In late August, private equity firm Roark Capital announced plans to purchase fast-food giant Subway.  The Federal Trade Commission quickly jumped in, announcing a federal antitrust probe into Roark on the basis of a potential sandwich shop monopoly.  Roark Capital already owns Jimmy John’s, Arby’s, McAlister’s Deli, and Schlotzky’s, so the addition of Subway would put them in a dangerous position of “market power” according to the sandwich trust busters.

Senator Elizabeth Warren, a well-known antitrust advocate and ever keen on burnishing her anti-big business credentials, was quick to raise the alarm. In a post on X, Warren warned, “We don’t need another private equity deal that could lead to higher food prices for consumers.  The FTC is right to investigate whether the purchase of Subway by the same firm that owns Jimmy John’s and McAlister’s Deli creates a sandwich shop monopoly.”

Is this really fair?  Would the acquisition of Subway really give Roark a monopoly? On the surface, Roark’s newly-formed sandwich empire might plausibly fit this definition, given that Subway and Jimmy John’s are two of the nation’s largest brands in the fast-food sandwich restaurants category. According to market research firm IBIS World, for the “sandwich and sub store franchises” category, Subway and Jimmy John’s have 38% and 9% market share, respectively (I’m excluding Arby’s as they are not mainly a sub sandwich restaurant). The other sandwich joints owned by Roark are very small, but let’s assume that all together Roark would own more than 50% of the “sandwich and sub store” business post-merger—not quite a monopoly, even with the loosest definition. 

The larger problem with antitrust worrywarts, however, is a failure to understand what markets are for and the nature of competition. Why do any of us buy a sub sandwich, anyway? Is it because we need a sandwich right now, or because we’re hungry and a sandwich sounds good? Food businesses exist to feed us, and those which do so with great food at good prices will succeed. Those that don’t will fail, regardless of past market share tallies. The open market is full of great fast food options, from burgers to pizzas to tacos to subs. If subs are overpriced, we can easily switch over to other food options. Even if we’re insistent on a deli sandwich, there will still be multiple options even if the big bad “sandwich monopoly” comes to own every franchised-deli shop in the land.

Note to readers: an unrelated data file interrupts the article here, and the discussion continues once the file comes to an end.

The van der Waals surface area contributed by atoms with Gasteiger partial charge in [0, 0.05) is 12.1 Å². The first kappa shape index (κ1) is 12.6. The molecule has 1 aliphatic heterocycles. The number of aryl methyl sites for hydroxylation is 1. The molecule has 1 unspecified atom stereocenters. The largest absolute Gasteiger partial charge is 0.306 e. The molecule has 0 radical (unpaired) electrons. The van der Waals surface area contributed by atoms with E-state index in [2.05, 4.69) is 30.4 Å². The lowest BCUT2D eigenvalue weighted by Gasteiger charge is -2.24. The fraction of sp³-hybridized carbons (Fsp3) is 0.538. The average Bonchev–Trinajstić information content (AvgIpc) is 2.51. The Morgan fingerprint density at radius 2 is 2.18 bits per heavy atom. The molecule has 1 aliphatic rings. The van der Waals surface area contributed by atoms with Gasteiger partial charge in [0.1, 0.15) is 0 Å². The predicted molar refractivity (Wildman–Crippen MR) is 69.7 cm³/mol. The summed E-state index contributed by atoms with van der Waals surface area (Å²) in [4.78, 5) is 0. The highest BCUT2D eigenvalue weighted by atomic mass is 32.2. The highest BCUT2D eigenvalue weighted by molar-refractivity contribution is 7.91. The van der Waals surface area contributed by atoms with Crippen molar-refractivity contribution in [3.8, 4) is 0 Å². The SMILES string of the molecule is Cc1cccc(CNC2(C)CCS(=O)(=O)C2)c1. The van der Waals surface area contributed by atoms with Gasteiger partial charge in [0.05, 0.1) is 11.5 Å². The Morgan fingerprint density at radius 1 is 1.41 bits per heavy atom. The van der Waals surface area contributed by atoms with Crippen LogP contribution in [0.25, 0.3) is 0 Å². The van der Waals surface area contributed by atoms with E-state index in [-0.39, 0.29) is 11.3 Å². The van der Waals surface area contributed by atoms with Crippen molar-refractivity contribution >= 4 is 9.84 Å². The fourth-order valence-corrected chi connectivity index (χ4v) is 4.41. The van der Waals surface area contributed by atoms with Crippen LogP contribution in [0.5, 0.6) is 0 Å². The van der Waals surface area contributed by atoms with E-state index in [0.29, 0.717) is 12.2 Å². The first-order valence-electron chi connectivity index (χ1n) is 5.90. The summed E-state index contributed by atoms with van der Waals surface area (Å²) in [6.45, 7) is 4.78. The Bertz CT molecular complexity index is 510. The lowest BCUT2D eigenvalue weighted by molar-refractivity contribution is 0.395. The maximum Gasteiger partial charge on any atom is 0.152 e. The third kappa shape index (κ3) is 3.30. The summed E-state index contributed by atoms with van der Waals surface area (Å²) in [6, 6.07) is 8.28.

I live in a college town of about 10,000 people in northwestern Michigan, and when discussing the specter of the sandwich monopoly recently in an economics class, we were able to identify nearly a dozen alternatives specifically for sub sandwiches—even excluding Subway and Jimmy John’s—within our very small town. If we expanded our list to all fast food purveyors we’d add at least another dozen options, and we’re still not even including the prepared foods offered by gas stations and grocery stores. We live in a wonderful world of open, competitive markets, and perhaps nowhere is this more evident than food service, where entry costs are low and lots of people have the knowledge and ambition to make a go with small business entrepreneurship. 

So, even if Roark Capital achieved 100% ownership of “sandwich shops” and tried to raise prices to exploit hungry consumers, they will not succeed. Customers will reliably abandon Roark’s shops in favor of more affordable food offerings of similar quality. But even if some entity monopolized all restaurants and was able to successfully raise prices, the fact that the knowledge and skills required to make and sell good food are widely dispersed among the people, and the costs of opening a small food place are relatively low, no “monopoly” in food could last. As economists understand, it’s not just the presence of current businesses that makes for competition, but the potential  for new enterprises to arise that makes for a robustly competitive marketplace. 

Overall, the fundamentals of competition in a free market certainly prevail in case of Roark Capital and the not-to-be-feared sandwich monopoly.  The universe of market competition in general, and specifically in the case of food service in the United States today, is vast and hearty. There is nothing to be feared when an investment firm adds a third or fourth franchise to its holdings.  So, next time you hear Elizabeth Warren or any other proponents of antitrust legislation exclaim that the federal government needs to step in to ensure a free market, remember that we’re already living in a world of vast and deep competition, both within and especially outside of narrow industry categories. Nobody’s going to pull off a sandwich monopoly, and even if it happened, it wouldn’t last long enough to be worthwhile. Rest easy, and enjoy your next meal courtesy of the competitive market economy.


Brendan Cairney is a student at Ferris State University studying Economics and Finance.